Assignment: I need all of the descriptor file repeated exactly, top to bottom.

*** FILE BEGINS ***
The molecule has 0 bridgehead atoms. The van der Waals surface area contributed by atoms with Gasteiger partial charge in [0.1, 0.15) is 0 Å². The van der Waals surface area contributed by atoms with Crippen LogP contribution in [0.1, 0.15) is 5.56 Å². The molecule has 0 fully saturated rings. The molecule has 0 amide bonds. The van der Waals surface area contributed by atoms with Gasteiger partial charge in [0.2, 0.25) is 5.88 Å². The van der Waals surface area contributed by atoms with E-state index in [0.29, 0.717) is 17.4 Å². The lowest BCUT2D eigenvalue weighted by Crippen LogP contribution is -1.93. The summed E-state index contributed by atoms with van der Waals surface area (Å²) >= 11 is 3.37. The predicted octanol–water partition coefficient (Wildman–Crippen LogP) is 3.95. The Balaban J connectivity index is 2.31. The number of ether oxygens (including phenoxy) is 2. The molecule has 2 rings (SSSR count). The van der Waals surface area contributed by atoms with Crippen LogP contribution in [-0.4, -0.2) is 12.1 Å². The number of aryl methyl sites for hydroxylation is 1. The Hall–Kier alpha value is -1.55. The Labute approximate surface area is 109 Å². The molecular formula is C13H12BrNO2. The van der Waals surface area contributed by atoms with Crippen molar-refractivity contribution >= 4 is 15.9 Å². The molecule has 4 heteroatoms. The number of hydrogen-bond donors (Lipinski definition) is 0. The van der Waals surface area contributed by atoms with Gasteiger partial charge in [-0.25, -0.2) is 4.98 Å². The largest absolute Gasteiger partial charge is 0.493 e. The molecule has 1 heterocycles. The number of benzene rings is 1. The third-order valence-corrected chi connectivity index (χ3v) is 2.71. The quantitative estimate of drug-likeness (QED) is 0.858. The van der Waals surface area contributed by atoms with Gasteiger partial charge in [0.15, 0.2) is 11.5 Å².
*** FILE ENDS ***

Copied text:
The molecule has 0 bridgehead atoms. The van der Waals surface area contributed by atoms with Gasteiger partial charge in [0.1, 0.15) is 0 Å². The van der Waals surface area contributed by atoms with Crippen LogP contribution in [0.1, 0.15) is 5.56 Å². The molecule has 0 fully saturated rings. The molecule has 0 amide bonds. The van der Waals surface area contributed by atoms with Gasteiger partial charge in [0.2, 0.25) is 5.88 Å². The van der Waals surface area contributed by atoms with E-state index in [0.29, 0.717) is 17.4 Å². The lowest BCUT2D eigenvalue weighted by Crippen LogP contribution is -1.93. The summed E-state index contributed by atoms with van der Waals surface area (Å²) >= 11 is 3.37. The predicted octanol–water partition coefficient (Wildman–Crippen LogP) is 3.95. The Balaban J connectivity index is 2.31. The number of ether oxygens (including phenoxy) is 2. The molecule has 2 rings (SSSR count). The van der Waals surface area contributed by atoms with Crippen LogP contribution in [-0.4, -0.2) is 12.1 Å². The number of aryl methyl sites for hydroxylation is 1. The Hall–Kier alpha value is -1.55. The Labute approximate surface area is 109 Å². The molecular formula is C13H12BrNO2. The van der Waals surface area contributed by atoms with Crippen molar-refractivity contribution >= 4 is 15.9 Å². The molecule has 4 heteroatoms. The number of hydrogen-bond donors (Lipinski definition) is 0. The van der Waals surface area contributed by atoms with Gasteiger partial charge in [-0.25, -0.2) is 4.98 Å². The largest absolute Gasteiger partial charge is 0.493 e. The molecule has 1 heterocycles. The number of benzene rings is 1. The third-order valence-corrected chi connectivity index (χ3v) is 2.71. The quantitative estimate of drug-likeness (QED) is 0.858. The van der Waals surface area contributed by atoms with Gasteiger partial charge in [0.15, 0.2) is 11.5 Å².